Pursuant to Federal Rule of Civil Procedure 12(b)(1), dismissal is appropriate when the Court lacks subject matter jurisdiction over a claim. Under the Social Security Act, district courts have jurisdiction to review “any final decision . . . made after a hearing.” 42 U.S.C. § 405(g). The Ninth Circuit has held that Social Security's decision not to reopen a previously adjudicated disability claim is a “purely discretionary decision and is therefore not considered a ‘final' decision within the meaning of § 405(g).” Krumpelman v. Heckler, 767 F.2d 586, 588 (9th Cir. 1985) (citing Davis v. Schweiker, 665 F.2d 934, 935 (9th Cir. 1982)). “District courts, therefore, have no jurisdiction to review a refusal to re-open a claim for disability benefits or a determination that such a claim is res judicata.” Id. However, a “district court has the jurisdiction to determine, and should determine, whether the claim precluded is the same as the claim previously determined.” Id. (citing McGowen v. Harris, 666 F.2d 60, 66 (4th Cir. 1981) (“[U]pon a challenge to its jurisdiction on the basis that administrative res judicata has been applied in bar of a claim . . ., the district court has jurisdiction to determine, as appropriate, whether res judicata has properly been applied . . . .”).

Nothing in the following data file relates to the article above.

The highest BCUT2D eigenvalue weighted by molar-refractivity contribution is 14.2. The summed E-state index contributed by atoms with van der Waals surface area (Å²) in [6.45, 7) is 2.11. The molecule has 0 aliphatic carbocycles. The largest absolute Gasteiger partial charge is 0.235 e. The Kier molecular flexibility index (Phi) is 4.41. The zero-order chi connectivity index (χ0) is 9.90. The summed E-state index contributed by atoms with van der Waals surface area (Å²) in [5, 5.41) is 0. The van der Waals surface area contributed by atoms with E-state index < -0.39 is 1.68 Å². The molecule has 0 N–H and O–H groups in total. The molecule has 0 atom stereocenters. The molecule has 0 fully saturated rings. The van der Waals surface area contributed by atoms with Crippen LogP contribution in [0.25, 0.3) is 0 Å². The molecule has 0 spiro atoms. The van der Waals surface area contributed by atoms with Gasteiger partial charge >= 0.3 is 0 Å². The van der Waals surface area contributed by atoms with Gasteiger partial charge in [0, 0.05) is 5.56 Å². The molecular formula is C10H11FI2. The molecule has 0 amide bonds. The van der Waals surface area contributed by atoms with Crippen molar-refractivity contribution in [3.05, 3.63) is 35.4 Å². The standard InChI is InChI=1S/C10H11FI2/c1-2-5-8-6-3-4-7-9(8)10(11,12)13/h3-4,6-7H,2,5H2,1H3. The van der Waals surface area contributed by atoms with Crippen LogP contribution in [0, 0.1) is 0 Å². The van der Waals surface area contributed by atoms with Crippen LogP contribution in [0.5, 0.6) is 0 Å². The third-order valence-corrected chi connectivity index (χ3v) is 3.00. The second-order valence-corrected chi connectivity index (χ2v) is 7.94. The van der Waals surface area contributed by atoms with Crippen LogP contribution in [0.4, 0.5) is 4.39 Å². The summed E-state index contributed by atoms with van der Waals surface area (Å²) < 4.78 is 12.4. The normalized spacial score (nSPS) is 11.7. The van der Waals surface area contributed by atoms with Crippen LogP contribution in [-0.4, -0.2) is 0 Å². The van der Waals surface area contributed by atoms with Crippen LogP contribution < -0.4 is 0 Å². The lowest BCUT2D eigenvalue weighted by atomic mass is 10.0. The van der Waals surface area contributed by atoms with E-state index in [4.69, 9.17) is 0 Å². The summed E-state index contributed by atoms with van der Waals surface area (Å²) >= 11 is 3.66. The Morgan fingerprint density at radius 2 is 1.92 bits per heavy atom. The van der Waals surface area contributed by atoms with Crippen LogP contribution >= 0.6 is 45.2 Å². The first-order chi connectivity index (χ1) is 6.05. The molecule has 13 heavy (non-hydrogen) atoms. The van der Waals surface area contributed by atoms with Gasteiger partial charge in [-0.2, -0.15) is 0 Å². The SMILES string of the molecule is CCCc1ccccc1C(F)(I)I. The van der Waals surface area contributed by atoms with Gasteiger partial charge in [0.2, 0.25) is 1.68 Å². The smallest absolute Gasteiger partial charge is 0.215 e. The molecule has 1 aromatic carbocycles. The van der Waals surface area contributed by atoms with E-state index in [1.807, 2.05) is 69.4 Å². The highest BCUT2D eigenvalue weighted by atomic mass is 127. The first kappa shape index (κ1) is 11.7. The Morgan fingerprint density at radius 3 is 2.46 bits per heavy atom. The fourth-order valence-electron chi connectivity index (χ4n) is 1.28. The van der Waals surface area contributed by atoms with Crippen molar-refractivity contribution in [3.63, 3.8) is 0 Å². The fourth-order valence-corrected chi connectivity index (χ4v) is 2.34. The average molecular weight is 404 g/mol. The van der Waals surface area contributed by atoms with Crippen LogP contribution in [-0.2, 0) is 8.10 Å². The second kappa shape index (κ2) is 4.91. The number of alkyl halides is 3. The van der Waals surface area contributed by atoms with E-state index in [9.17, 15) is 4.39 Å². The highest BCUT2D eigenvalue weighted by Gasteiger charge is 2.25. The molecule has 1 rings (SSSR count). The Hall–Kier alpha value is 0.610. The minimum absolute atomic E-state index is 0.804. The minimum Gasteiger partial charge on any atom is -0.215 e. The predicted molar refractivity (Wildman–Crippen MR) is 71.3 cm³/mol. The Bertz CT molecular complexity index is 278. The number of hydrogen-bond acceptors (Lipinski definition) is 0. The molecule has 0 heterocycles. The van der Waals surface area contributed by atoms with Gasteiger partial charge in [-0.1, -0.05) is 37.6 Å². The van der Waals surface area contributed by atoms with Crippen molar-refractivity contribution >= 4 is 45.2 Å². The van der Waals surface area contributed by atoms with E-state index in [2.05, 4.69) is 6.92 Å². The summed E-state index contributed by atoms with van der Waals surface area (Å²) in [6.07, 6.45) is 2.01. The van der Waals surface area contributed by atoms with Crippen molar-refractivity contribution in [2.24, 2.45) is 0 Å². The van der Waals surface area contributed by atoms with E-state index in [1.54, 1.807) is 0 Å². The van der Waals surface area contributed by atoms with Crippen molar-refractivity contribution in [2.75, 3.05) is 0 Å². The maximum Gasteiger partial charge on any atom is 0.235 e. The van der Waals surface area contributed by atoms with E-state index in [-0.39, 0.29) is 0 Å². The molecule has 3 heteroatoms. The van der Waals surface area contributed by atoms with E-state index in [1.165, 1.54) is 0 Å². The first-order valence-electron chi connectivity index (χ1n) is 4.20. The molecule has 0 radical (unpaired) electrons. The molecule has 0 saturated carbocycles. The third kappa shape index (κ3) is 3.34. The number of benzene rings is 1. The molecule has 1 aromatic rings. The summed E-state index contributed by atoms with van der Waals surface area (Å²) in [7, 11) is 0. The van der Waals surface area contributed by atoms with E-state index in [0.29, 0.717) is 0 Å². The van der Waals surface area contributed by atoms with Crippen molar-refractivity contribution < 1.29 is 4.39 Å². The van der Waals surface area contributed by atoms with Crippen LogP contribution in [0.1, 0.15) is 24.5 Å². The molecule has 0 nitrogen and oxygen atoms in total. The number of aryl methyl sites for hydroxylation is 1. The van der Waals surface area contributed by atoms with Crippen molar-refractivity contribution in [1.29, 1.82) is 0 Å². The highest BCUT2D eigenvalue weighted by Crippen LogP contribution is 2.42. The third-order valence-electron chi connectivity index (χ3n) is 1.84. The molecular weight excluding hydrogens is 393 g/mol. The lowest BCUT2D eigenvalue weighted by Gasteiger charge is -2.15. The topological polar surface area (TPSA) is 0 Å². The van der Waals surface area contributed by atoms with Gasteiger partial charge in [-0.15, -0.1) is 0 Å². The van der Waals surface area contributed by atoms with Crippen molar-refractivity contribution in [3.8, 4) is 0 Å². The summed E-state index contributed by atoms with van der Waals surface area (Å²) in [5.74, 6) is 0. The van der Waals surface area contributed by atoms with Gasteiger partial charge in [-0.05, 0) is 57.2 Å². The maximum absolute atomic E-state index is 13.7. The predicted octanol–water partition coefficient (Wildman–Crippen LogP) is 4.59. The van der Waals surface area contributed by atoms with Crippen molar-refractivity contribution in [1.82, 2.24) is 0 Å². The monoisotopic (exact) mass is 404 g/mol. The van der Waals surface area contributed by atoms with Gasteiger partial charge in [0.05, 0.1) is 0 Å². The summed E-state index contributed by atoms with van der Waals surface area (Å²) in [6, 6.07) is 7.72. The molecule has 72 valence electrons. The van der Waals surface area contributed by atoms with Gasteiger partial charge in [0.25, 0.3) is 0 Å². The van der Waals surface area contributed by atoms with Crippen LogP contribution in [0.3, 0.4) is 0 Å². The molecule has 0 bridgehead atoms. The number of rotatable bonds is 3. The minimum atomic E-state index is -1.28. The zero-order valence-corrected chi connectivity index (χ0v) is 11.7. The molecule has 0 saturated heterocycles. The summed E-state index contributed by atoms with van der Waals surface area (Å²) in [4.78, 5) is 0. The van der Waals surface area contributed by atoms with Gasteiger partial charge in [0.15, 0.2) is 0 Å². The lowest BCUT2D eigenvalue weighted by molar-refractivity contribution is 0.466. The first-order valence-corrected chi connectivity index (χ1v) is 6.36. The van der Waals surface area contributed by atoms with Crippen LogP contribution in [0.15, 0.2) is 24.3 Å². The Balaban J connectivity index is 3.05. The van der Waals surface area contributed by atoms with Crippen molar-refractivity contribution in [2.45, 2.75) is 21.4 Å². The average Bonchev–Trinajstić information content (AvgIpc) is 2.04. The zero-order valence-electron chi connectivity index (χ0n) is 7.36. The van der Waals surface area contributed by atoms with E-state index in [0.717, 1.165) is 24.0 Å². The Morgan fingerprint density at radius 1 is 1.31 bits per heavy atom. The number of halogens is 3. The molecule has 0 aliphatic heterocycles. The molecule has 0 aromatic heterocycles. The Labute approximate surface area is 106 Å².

In addition, the Ninth Circuit has recognized that judicial review is available as to a non-final decision made by Social Security in “a case in which a claimant raises a colorable constitutional challenge to the Secretary's decision.” Panages v. Bowen, 871 F.2d 91, 93 (9th Cir. 1989). Such a constitutional challenge “must relate to the manner or means by which the Secretary decided not to reopen the prior decision, rather than to the merits of the prior decision or the means by which that decision was reached.” Id. A “mere allegation of a due process violation” is not a colorable constitutional claim.” Anderson v. Babbitt, 230 F.3d 1158, 1163 (9th Cir. 2000) (citing Hoye v. Sullivan, 985 F.2d 990, 992 (9th Cir. 1993)). The claim must be supported by “facts sufficient to state a violation of substantive or procedural due process.” Id. (quoting Hoye, 985 F.2d at 992).